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In warlords the Hegemony already has practical usage for cryosleep (no clue how it would be enduced just yet) in the medical field and in long voyages, ex: freighter travelling from Uranus to Ceres. As well as planned voyages to exo-planets.

One issue I've seen brought up in multiple cryosleep questions is the body getting too cold and the cells being damaged. I saw on a recent cryofreeze question someone bring up using an antifreeze of some sorts.

That got me thining, but I'm by no means a chemist (barely passed chemistry in high school, lmao). What kind of chemical, liquid, or material would be the best fit for the job?

Notes:

  1. It can't be something magical, but it could be something possible to create, but isn't around just yet

  2. Ignore other effects of cryosleep. I'm focusing on this piece by piece.

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  • $\begingroup$ -1 "The question does not show any research effort". en.wikipedia.org/wiki/Cryopreservation $\endgroup$ – RonJohn Aug 25 '18 at 3:50
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    $\begingroup$ @RonJohn I didn't know if the stuff that preserves Organs would keep a intact human alive. Next time I'll do more research. $\endgroup$ – Celestial Dragon Emperor Aug 25 '18 at 4:03
  • $\begingroup$ It can't really, and someone reading sci fi will (hopefully!) know that. But that's not the point. It just needs to be reasonable, based on genre expectations. $\endgroup$ – RonJohn Aug 25 '18 at 4:08
  • $\begingroup$ Fingers crossed that they'll find or make some weird liquid one day. $\endgroup$ – Celestial Dragon Emperor Aug 25 '18 at 4:11
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Ethanol.

I tried this with fruit flies once. My theory: fruit fly larvae must freeze solid inside fallen autumn fruit in the northern winter, and survive thru till spring. Fruit fly larvae are super ethanol tolerant because fruit is full of ethanol.

Ethanol dehydrates cells. A mix with water lowers the freezing point of water. A mix with sugar and water would lower the freezing point even more. As opposed to salt, ethanol and sugar can both be dealt with metabolically.

Empirically, drunks survive freezing / cold water drowning better than non-drunk people.

The flies did fine with vodka and could rally (back in plain banana mush) after swimming around in it. But I think I froze them too cold and none woke up.

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    $\begingroup$ I knew the Russians knew something we didn't... $\endgroup$ – Celestial Dragon Emperor Aug 25 '18 at 3:59
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Hydrogen Sulfide has apparently been successfully used in research on suspended animation. The researchers managed to put a mouse into that state and revive him. Obviously your stasis chambers would be far more sophisticated, but their technology might be based on this type of discovery.

https://www.newscientist.com/article/dn10252-rotten-egg-gas-puts-mice-in-suspended-animation/

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You could flash freeze people. The problem with any freezing is that when the water inside cells freezes, it becomes ice. Ice crystals are pointy and ice takes up more space than water, so the ice can rupture cells.

To stop the ice from killing the person's cells, you can flash freeze them. Flash freezing makes smaller ice crystals than normal freezing, decreasing the number of cells that rupture. However, ice is still less dense than water and therefore takes up more space in the cell, meaning the cell might still burst. To stop the cell from bursting, you can dry out the cells (warning: do not use on live humans). This is not an option unless you want human apricots. Instead, you can attempt to equalize the pressure on both sides of the cell membrane.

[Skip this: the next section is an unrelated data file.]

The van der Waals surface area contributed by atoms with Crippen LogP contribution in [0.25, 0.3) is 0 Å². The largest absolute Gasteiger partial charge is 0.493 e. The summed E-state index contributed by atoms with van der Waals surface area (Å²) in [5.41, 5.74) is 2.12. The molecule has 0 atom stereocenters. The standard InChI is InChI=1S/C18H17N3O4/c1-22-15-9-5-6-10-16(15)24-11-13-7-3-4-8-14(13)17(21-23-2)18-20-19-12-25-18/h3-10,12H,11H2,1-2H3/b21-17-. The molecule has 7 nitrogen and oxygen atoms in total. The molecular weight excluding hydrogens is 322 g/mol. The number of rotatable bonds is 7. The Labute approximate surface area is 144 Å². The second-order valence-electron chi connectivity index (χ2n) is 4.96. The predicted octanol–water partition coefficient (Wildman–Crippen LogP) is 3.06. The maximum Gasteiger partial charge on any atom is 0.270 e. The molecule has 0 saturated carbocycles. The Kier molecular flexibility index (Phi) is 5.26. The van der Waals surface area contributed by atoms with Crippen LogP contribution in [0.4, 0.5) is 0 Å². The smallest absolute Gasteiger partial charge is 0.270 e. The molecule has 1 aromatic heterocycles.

If you immerse a human in a tub of water and flash freeze them, (hopefully) when the water in and out of the cell will try to expand and find that they can't because the pressure of the expanding water on both sides is equal.

To do this, the water surrounding the cells and the water inside needs to freeze at the same time. If one freezes before the other, the ice will rip the cell apart. To get any pressure, the tub must be fully enclosed and built with something strong enough to resist the pressure of the expanding ice. If the tub is not enclosed the ice in the tub will have room to expand and will not push against the water inside the cells. If both of these conditions are met you will have a frozen human. It shouldn't matter what unfreezes first, because then the volume of the water/ice will decrease. If you perform the procedure wrong, the cells will rupture and it is best to keep the person frozen if that happens so you do not have any legal issues until you have called up your lawyers and prepared your defense.

To quickly melt the ice, you can expose the person to a vacuum, which will make the ice around them sublimate almost instantly and probably kill the person but do what you wish.

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Well you would have to use antifreeze on a cellular level, so I doubt that would work, but just adding salt or sugar is enough to give you a couple extra degrees. Assuming biological processes within cells shut down at 32°, that tiny change is all you need.

If the purpose of freezing cells is that they only stop functioning when frozen solid, then you need to find a liquid that doesn't expand when frozen, or remove a small amount of water so the ice doesn't rupture the cell wall.

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